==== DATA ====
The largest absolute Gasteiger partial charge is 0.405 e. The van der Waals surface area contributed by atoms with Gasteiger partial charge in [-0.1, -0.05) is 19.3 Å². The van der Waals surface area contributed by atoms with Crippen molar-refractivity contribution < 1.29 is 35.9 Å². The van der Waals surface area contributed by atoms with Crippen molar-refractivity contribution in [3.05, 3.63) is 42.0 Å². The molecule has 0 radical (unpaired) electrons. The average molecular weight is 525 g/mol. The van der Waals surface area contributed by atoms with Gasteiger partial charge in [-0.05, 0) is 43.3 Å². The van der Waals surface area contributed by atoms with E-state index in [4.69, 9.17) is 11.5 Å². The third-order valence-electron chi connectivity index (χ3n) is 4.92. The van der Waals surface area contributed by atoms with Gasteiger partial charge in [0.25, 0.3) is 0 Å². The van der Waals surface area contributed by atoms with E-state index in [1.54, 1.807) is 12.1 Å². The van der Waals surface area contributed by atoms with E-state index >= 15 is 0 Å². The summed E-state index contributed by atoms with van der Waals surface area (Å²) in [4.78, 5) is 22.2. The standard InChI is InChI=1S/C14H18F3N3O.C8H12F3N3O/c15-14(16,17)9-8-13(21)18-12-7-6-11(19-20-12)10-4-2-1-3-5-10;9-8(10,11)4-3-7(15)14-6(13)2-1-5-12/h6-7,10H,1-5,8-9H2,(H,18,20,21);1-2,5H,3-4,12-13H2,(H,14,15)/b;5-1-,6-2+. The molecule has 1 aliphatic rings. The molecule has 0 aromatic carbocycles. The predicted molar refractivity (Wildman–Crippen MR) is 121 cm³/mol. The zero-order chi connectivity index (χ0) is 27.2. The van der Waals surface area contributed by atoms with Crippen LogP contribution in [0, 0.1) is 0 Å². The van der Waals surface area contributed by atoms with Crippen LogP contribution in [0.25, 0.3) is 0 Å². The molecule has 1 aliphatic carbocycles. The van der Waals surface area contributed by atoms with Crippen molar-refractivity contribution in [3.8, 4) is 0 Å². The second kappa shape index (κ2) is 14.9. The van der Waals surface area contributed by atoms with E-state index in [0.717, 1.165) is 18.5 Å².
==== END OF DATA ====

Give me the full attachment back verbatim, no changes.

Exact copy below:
The largest absolute Gasteiger partial charge is 0.405 e. The van der Waals surface area contributed by atoms with Gasteiger partial charge in [-0.1, -0.05) is 19.3 Å². The van der Waals surface area contributed by atoms with Crippen molar-refractivity contribution < 1.29 is 35.9 Å². The van der Waals surface area contributed by atoms with Crippen molar-refractivity contribution in [3.05, 3.63) is 42.0 Å². The molecule has 0 radical (unpaired) electrons. The average molecular weight is 525 g/mol. The van der Waals surface area contributed by atoms with Gasteiger partial charge in [-0.05, 0) is 43.3 Å². The van der Waals surface area contributed by atoms with E-state index in [4.69, 9.17) is 11.5 Å². The third-order valence-electron chi connectivity index (χ3n) is 4.92. The van der Waals surface area contributed by atoms with Gasteiger partial charge in [0.25, 0.3) is 0 Å². The van der Waals surface area contributed by atoms with E-state index in [1.54, 1.807) is 12.1 Å². The van der Waals surface area contributed by atoms with E-state index >= 15 is 0 Å². The summed E-state index contributed by atoms with van der Waals surface area (Å²) in [4.78, 5) is 22.2. The standard InChI is InChI=1S/C14H18F3N3O.C8H12F3N3O/c15-14(16,17)9-8-13(21)18-12-7-6-11(19-20-12)10-4-2-1-3-5-10;9-8(10,11)4-3-7(15)14-6(13)2-1-5-12/h6-7,10H,1-5,8-9H2,(H,18,20,21);1-2,5H,3-4,12-13H2,(H,14,15)/b;5-1-,6-2+. The molecule has 1 aliphatic rings. The molecule has 0 aromatic carbocycles. The predicted molar refractivity (Wildman–Crippen MR) is 121 cm³/mol. The zero-order chi connectivity index (χ0) is 27.2. The van der Waals surface area contributed by atoms with Crippen LogP contribution in [0, 0.1) is 0 Å². The van der Waals surface area contributed by atoms with Crippen LogP contribution in [0.25, 0.3) is 0 Å². The molecule has 1 aliphatic carbocycles. The van der Waals surface area contributed by atoms with Crippen molar-refractivity contribution in [3.8, 4) is 0 Å². The second kappa shape index (κ2) is 14.9. The van der Waals surface area contributed by atoms with E-state index in [0.717, 1.165) is 18.5 Å².